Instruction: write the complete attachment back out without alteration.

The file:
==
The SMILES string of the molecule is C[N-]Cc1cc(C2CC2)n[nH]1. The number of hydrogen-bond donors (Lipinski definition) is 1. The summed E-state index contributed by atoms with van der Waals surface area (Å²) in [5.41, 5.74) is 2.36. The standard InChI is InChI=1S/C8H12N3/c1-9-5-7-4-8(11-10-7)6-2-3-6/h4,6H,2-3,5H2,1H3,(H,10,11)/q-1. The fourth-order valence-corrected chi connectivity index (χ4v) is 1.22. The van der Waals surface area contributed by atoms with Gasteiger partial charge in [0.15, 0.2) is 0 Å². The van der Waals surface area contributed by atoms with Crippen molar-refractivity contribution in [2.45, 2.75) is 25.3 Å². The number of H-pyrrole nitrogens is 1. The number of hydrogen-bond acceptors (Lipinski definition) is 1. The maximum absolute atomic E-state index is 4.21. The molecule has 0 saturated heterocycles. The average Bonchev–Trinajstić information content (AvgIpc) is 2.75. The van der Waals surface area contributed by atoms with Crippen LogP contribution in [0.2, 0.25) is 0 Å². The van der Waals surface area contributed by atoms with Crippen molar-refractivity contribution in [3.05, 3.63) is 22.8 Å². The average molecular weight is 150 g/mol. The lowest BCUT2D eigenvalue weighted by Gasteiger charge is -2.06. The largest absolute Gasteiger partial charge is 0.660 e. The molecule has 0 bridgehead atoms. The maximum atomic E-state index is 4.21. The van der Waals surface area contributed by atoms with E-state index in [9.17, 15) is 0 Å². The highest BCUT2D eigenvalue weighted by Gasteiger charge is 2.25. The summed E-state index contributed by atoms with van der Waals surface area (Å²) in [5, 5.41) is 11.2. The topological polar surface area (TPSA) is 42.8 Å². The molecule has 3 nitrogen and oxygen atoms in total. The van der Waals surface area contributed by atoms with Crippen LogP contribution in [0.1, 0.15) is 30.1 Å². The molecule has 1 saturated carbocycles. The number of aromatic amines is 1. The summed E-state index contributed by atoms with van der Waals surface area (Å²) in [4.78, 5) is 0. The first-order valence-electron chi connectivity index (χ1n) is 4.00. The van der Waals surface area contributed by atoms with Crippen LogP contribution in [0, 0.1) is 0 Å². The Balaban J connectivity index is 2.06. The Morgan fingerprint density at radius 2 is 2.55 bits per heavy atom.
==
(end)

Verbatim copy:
The SMILES string of the molecule is C[N-]Cc1cc(C2CC2)n[nH]1. The number of hydrogen-bond donors (Lipinski definition) is 1. The summed E-state index contributed by atoms with van der Waals surface area (Å²) in [5.41, 5.74) is 2.36. The standard InChI is InChI=1S/C8H12N3/c1-9-5-7-4-8(11-10-7)6-2-3-6/h4,6H,2-3,5H2,1H3,(H,10,11)/q-1. The fourth-order valence-corrected chi connectivity index (χ4v) is 1.22. The van der Waals surface area contributed by atoms with Gasteiger partial charge in [0.15, 0.2) is 0 Å². The van der Waals surface area contributed by atoms with Crippen molar-refractivity contribution in [2.45, 2.75) is 25.3 Å². The number of H-pyrrole nitrogens is 1. The number of hydrogen-bond acceptors (Lipinski definition) is 1. The maximum absolute atomic E-state index is 4.21. The molecule has 0 saturated heterocycles. The average Bonchev–Trinajstić information content (AvgIpc) is 2.75. The van der Waals surface area contributed by atoms with Crippen LogP contribution in [0.2, 0.25) is 0 Å². The van der Waals surface area contributed by atoms with Crippen molar-refractivity contribution in [3.05, 3.63) is 22.8 Å². The average molecular weight is 150 g/mol. The lowest BCUT2D eigenvalue weighted by Gasteiger charge is -2.06. The largest absolute Gasteiger partial charge is 0.660 e. The molecule has 0 bridgehead atoms. The maximum atomic E-state index is 4.21. The van der Waals surface area contributed by atoms with E-state index in [9.17, 15) is 0 Å². The highest BCUT2D eigenvalue weighted by Gasteiger charge is 2.25. The summed E-state index contributed by atoms with van der Waals surface area (Å²) in [5, 5.41) is 11.2. The topological polar surface area (TPSA) is 42.8 Å². The molecule has 3 nitrogen and oxygen atoms in total. The van der Waals surface area contributed by atoms with Crippen LogP contribution in [0.1, 0.15) is 30.1 Å². The molecule has 1 saturated carbocycles. The number of aromatic amines is 1. The summed E-state index contributed by atoms with van der Waals surface area (Å²) in [4.78, 5) is 0. The first-order valence-electron chi connectivity index (χ1n) is 4.00. The van der Waals surface area contributed by atoms with Crippen LogP contribution in [0, 0.1) is 0 Å². The Balaban J connectivity index is 2.06. The Morgan fingerprint density at radius 2 is 2.55 bits per heavy atom.